An expanded Methods section is available in the Online Data Supplement at http://circres.ahajournals.org.
Results and Discussion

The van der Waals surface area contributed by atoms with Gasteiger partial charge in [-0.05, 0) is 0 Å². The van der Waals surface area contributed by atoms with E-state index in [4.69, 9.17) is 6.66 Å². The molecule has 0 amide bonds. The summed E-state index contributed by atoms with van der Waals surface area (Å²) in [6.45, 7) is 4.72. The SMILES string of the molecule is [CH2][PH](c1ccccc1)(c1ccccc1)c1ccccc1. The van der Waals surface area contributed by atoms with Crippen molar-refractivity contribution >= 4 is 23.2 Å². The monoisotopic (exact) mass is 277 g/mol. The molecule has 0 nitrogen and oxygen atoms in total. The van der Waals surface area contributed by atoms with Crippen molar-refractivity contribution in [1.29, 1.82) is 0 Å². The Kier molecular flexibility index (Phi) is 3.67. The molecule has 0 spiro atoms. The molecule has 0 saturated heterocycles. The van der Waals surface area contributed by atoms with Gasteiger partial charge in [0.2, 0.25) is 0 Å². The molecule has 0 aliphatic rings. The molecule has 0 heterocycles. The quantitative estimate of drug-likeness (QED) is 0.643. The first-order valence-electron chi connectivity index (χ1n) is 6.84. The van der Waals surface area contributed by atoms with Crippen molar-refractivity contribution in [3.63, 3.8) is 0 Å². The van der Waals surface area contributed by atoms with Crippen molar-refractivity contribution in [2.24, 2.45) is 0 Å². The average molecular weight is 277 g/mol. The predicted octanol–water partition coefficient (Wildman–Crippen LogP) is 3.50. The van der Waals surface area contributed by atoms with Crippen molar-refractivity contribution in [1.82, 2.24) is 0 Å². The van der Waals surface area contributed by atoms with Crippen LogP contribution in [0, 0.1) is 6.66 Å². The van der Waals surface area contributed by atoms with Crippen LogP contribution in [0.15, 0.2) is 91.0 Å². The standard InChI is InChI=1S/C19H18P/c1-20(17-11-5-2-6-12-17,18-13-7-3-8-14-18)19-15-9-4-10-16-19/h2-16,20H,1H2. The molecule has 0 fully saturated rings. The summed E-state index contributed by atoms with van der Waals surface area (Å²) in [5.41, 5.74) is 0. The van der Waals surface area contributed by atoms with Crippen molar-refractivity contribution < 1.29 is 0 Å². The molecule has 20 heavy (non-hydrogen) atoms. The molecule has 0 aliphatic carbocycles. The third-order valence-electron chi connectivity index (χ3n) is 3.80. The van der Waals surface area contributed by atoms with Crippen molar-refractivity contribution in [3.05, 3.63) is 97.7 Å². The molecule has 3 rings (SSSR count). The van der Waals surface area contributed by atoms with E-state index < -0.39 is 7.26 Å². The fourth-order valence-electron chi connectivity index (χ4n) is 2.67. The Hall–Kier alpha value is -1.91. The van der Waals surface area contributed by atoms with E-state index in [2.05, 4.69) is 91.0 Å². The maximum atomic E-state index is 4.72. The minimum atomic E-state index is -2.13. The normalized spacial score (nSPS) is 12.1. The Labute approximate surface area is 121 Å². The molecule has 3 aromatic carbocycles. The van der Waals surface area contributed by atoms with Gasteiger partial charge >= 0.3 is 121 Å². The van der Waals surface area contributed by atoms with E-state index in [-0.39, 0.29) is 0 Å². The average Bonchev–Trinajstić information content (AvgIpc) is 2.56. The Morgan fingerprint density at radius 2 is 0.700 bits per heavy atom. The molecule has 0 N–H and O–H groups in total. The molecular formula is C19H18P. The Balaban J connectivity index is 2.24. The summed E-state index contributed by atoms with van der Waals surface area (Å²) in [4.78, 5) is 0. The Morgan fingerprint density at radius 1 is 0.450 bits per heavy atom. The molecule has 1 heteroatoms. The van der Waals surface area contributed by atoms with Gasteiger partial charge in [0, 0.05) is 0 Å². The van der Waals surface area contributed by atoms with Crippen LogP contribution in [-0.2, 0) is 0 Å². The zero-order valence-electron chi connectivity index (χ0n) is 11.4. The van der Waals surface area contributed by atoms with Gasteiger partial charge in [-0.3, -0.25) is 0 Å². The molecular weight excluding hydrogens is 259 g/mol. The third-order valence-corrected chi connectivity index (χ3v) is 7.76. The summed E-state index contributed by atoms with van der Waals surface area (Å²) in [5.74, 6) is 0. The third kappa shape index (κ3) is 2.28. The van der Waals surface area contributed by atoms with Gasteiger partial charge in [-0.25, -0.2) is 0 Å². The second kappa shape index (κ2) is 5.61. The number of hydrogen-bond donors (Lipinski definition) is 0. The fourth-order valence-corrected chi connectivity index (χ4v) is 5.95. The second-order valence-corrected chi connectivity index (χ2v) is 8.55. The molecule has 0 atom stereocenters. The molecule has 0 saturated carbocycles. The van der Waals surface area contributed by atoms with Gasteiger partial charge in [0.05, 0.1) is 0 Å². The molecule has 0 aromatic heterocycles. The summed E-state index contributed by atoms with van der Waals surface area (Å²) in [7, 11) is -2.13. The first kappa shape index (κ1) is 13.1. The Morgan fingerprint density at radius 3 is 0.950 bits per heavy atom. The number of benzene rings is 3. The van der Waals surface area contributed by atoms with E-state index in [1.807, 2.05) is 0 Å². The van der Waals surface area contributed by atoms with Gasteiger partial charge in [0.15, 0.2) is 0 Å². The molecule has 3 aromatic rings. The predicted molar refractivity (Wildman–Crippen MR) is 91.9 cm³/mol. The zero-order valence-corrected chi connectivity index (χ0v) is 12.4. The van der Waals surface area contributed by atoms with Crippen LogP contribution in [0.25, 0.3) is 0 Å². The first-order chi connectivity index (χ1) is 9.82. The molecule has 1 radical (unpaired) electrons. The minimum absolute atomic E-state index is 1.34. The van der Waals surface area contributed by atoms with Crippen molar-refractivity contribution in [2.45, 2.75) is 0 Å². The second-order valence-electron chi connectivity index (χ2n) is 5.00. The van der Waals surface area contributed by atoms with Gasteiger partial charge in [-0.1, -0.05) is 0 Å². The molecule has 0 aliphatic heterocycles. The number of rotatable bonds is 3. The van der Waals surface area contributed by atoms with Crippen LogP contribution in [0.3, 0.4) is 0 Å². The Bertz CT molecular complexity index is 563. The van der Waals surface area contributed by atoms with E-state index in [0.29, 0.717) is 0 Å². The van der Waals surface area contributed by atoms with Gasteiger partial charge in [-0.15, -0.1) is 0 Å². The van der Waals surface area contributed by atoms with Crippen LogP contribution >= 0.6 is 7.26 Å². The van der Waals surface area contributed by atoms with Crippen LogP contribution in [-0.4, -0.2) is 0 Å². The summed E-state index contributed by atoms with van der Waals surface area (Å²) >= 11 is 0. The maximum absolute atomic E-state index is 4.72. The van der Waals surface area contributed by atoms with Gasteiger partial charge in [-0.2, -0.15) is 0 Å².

Initial experiments aimed at whether Nav1.5 and PKP2 are present in the same molecular complex. A recombinant protein formed by glutathione S-transferase (GST) concatenated to the head domain of PKP2 (GST-PKP2-H) was bound to glutathione-Sepharose beads, and presented to an adult heart lysate. The precipitate was immunoblotted for Nav1.5 (Figure 1A). GST, bound to beads but not PKP2-concatenated, was used as control (first 2 lanes). PKP2-H pulled down Nav1.5 from heart lysate, suggesting a physical interaction, direct or indirect, between the 2 proteins. Interaction between Nav1.5 and native PKP2 was tested by coimmunoprecipitation. Nav1.5 was precipitated by antibody-coated beads (Figure 1B, top). Western blots demonstrated PKP2 in the precipitate (bottom). Immunofluorescence studies in freshly dissociated myocytes showed colocalization of NaV1.5 with PKP2 at the site originally occupied by the intercalated disc (Figure 1C and 1E). This subcellular distribution shifted with time in culture. After 6 days (time frame required for silencing experiments; see below), the density of immunoreactive signal at the cell ends decreased, coincident with the appearance of punctate immunoreactive spots on the lateral membranes, better resolved for PKP2 staining (Figure 1D and 1F). Nav1.5 staining was less sharply defined, making it difficult to establish the extent of colocalization, though a coincidence of signals could be found (Figure 1F). Protein relocalization did not affect the kinetics of INa (Online Figure I). Next, we assessed the properties of INa as a function of PKP2 expression.